Middle school art class has come a long way in the 21st Century. It has moved past ashtrays made of clay and finger turkeys at Thanksgiving.
It has blossomed into a high-tech, student leadership-oriented environment creating more than just art projects and thanks to General Electric, Benson Middle School is stepping up its game a little further.
The multi-million dollar corporation has awarded a new 3D printer to the Johnston County school after art teacher Magen Pike successfully wrote a grant. A grant that helped BMS beat out schools from around the world in getting one of the approximately 400 grants made available each year.
The program is called the GE Additive Education Program and is designed to help foster the imagination and inventive skills of students.
“GE really wants to see how children can be inventors,” Ms. Pike said. “They want them to think about how they can invent something or really add to something.”
Earning the grant was a task unto itself, according to Ms. Pike. In order to secure the printer, she had to show how the school would use the printer, what they hoped to create and then offer an example of some of the things they would create.
Her idea for earning the grant involved creating a bottle vase for hydroponic plants, creating the bottle the plant would sit in and have room for the root system to grow. Her idea was also an innovation to connect the art and agriculture programs through technology.
“I wanted to take a 2-liter bottle and create a plastic piece that would screw onto the bottle,” she said. “To make a way for the root systems to grow into the bottle. That was my big idea and I think that’s what grabbed their attention.”
Remember, a 3D printer such as the one the school is getting, can take an image then print it in plastic, fully usable.
“You had to go through this process of creating an image for a printer,” she explained. “Then you had to download an image from their gallery as if you were going to print it, like modeling what you were going to do. They wanted to make sure you could do it.”
As a part of the program, GE will provide staff development as well as several software components and “filament” or stock to use in the printer to create the items the students design.
“They’re going to have four programs we can use and we can contact them for help,” she said. “Which is great.”
Intern Assistant Principal Lamantha Anthony-Perry said while it’s still not set in stone, the printer will likely be integrated into the classroom in more than just one discipline. One such area is the ever-expanding Science, Technology, Engineering, Architecture and Math (STEAM) program.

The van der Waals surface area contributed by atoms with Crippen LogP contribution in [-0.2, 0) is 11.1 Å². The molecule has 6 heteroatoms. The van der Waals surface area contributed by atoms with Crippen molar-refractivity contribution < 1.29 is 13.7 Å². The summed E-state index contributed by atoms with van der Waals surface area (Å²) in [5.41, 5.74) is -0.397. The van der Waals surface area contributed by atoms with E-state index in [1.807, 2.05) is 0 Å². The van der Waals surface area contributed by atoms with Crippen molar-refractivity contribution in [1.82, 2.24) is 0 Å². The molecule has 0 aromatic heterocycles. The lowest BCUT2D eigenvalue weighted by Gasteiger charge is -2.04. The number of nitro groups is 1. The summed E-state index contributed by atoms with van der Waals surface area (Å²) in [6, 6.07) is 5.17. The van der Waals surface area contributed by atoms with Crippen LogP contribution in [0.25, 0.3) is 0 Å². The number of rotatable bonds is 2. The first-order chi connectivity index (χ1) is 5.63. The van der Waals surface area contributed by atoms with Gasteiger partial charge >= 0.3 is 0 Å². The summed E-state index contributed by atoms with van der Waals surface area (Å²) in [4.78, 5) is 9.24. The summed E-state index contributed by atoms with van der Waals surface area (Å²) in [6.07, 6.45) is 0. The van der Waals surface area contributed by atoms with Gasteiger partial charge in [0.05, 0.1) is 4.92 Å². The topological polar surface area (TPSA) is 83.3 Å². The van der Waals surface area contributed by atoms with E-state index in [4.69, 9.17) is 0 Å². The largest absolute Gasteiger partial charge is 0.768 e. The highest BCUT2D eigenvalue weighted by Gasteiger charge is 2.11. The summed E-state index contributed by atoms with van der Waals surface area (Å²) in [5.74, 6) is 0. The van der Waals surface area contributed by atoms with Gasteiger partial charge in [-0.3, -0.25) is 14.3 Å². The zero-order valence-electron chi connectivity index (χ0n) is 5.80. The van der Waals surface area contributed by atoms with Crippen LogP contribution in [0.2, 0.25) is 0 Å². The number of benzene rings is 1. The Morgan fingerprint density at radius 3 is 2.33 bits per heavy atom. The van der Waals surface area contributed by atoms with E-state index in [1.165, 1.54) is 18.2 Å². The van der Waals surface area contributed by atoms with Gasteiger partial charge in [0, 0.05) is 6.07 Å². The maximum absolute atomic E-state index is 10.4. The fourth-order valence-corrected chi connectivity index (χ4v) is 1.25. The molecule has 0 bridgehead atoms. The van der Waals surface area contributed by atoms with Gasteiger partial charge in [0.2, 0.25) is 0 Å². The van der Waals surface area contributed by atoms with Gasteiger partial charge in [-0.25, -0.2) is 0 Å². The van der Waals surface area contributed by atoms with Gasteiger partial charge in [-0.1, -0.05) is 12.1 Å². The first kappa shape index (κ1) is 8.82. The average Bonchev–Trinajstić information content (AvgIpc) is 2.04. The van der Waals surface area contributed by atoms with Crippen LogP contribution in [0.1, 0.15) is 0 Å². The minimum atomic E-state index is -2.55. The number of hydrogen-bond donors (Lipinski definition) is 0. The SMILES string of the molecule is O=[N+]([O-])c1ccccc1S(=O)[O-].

“We’re hoping that we have a number of different classes that have the opportunity to use it,” Ms. Anthony-Perry said. “But I think it would be best in a separate STEAM class where we’re teaching the skills associated with producing a product with the 3D printer.”
When the school gets the printer in August, Benson Middle School will join a small group of educational facilities with such a printer.
Ms. Anthony-Perry, who was previously at Corinth Holders High School where a 3D printer is part of the curriculum, said it brings an entirely new dimension to the STEAM and other programs using the technology — one that many schools simply cannot afford in the tight budgets of the modern era of education.
“This is huge,” she said. “We have just a handful of schools that have one. So, the price of it makes it a wish list item for a school to buy and Ms. Pike getting the printer is amazing.”
She said the printer is one more option students will have in exploring their futures and using what they learn in school to start on the pathway to a career.
“It exposes our kids to skills they can use moving into their careers,” she said. “I think it gives our STEAM program legs. We realize our students are going into the workforce needing some of the skills as they relate to graphic arts and to incorporate software, we want to make sure our kids get an early start. And it makes our kids just a little more marketable in the job market when we start our students early on learning technology.”
Both educators want to see as many students as possible involved after the printer is up and functioning. They hope to be able to offer the technology to every grade and every student through various classroom activities.
“This program is available to all the teachers in the school,” Ms. Pike said. “The training is available to every single teacher. It won’t be limited and there are lesson plans for every single teacher here.”
Ms. Anthony-Perry hopes to see the printer used as a Product Based Learning (PBL) tool which would allow as many students as possible the chance to experience the printer and its uses.
“I’m hoping to see it roll out as a PBL,” she said. “So we do have the opportunity to rotate the use among all classes. It is applicable to almost every subject we teach here. And our kids are hungry for that kind of application and extension.”
When it does arrive, just where the printer will go is another thing. Ms. Pike, of course, wants to see it in the art classroom, but the administration has a more diversified idea.
“Because we’re going into a slightly different model with restarting STEAM, those are one of the things we’ll work out when it comes to the school,” Ms. Anthony-Perry said. “We’re excited about it.”